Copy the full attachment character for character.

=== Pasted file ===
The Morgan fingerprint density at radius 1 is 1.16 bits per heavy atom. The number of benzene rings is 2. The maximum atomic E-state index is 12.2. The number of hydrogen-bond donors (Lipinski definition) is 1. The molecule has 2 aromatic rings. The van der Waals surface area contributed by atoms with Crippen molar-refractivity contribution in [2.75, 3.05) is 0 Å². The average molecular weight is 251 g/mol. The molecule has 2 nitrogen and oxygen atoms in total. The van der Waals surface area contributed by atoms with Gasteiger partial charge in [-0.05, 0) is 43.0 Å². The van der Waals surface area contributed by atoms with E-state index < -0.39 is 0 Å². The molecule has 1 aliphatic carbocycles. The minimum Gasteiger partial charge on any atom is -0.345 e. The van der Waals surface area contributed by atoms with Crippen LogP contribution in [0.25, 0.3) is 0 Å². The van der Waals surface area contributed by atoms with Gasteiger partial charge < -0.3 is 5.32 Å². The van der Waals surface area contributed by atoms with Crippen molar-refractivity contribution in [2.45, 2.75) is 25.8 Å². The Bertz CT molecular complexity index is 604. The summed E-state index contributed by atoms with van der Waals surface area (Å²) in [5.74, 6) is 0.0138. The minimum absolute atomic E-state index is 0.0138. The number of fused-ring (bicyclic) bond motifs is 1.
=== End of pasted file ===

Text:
The Morgan fingerprint density at radius 1 is 1.16 bits per heavy atom. The number of benzene rings is 2. The maximum atomic E-state index is 12.2. The number of hydrogen-bond donors (Lipinski definition) is 1. The molecule has 2 aromatic rings. The van der Waals surface area contributed by atoms with Crippen molar-refractivity contribution in [2.75, 3.05) is 0 Å². The average molecular weight is 251 g/mol. The molecule has 2 nitrogen and oxygen atoms in total. The van der Waals surface area contributed by atoms with Gasteiger partial charge in [-0.05, 0) is 43.0 Å². The van der Waals surface area contributed by atoms with E-state index < -0.39 is 0 Å². The molecule has 1 aliphatic carbocycles. The minimum Gasteiger partial charge on any atom is -0.345 e. The van der Waals surface area contributed by atoms with Crippen LogP contribution in [0.25, 0.3) is 0 Å². The van der Waals surface area contributed by atoms with Gasteiger partial charge < -0.3 is 5.32 Å². The van der Waals surface area contributed by atoms with Crippen molar-refractivity contribution in [2.45, 2.75) is 25.8 Å². The Bertz CT molecular complexity index is 604. The summed E-state index contributed by atoms with van der Waals surface area (Å²) in [5.74, 6) is 0.0138. The minimum absolute atomic E-state index is 0.0138. The number of fused-ring (bicyclic) bond motifs is 1.